Selective degeneration and death of one or more classes of neurons is the defining feature of human neurodegenerative disease. Although traditionally viewed as diseases mainly affecting the most vulnerable neurons, in most instances of inherited disease the causative genes are widely - usually ubiquitously - expressed. Focusing on amyotrophic lateral sclerosis (ALS), especially disease caused by dominant mutations in Cu/Zn superoxide dismutase (SOD1), we review here the evidence that it is the convergence of damage developed within multiple cell types, including within neighboring nonneuronal supporting cells, which is crucial to neuronal dysfunction. Damage to a specific set of key partner cells as well as to vulnerable neurons may account for the selective susceptibility of neuronal subtypes in many human neurodegenerative diseases, including Huntington's disease (HD), Parkinson's disease (PD), prion disease, the spinal cerebellar ataxias (SCAs), and Alzheimer's disease (AD).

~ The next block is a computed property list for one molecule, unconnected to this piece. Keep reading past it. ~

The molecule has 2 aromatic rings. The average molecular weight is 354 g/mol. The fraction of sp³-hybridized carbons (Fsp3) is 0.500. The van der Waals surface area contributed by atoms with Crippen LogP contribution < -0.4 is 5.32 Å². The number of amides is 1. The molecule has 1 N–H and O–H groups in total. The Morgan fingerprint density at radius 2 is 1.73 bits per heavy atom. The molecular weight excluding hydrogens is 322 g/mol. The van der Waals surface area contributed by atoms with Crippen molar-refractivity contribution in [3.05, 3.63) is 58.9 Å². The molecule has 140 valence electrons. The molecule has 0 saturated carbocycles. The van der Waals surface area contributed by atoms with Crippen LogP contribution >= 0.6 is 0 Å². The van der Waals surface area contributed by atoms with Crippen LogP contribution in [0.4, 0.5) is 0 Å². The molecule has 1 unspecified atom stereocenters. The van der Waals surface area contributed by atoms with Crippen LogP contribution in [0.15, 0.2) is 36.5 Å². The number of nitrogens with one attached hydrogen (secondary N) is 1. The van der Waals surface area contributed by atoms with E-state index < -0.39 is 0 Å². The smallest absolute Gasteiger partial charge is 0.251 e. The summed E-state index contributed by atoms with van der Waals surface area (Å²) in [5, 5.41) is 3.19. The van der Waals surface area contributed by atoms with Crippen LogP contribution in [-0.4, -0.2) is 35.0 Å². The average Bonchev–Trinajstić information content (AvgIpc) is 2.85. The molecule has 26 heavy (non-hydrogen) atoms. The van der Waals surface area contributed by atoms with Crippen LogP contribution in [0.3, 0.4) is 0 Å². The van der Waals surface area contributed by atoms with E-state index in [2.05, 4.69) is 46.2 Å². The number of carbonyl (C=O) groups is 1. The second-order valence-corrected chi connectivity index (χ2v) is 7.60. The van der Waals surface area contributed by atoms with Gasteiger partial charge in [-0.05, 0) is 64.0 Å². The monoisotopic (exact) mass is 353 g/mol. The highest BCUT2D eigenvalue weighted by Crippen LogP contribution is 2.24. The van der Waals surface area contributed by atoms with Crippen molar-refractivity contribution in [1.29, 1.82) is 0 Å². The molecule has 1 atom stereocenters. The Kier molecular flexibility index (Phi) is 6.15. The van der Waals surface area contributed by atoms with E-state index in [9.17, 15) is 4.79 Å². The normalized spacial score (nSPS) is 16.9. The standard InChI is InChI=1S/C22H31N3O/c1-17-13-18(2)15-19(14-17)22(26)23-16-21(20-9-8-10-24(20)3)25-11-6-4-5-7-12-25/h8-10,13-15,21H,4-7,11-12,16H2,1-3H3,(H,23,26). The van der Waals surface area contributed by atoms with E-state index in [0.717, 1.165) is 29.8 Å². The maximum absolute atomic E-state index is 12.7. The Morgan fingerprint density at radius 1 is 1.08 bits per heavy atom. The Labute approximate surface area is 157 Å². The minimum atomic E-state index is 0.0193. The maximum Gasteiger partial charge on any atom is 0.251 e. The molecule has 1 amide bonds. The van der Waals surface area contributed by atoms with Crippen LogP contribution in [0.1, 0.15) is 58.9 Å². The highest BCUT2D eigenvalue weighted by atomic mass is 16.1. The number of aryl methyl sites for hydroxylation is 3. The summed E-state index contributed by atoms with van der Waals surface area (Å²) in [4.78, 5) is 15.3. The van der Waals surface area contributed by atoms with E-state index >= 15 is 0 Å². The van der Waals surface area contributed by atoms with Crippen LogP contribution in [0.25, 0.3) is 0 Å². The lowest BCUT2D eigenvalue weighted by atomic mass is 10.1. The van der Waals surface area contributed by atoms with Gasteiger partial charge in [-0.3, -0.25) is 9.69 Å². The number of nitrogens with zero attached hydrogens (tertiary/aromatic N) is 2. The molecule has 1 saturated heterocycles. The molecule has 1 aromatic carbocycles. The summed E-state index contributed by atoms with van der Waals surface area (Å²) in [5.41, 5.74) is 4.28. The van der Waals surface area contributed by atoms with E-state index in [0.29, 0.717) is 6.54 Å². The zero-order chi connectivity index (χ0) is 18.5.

ASJC Scopus subject areas
- Cell Biology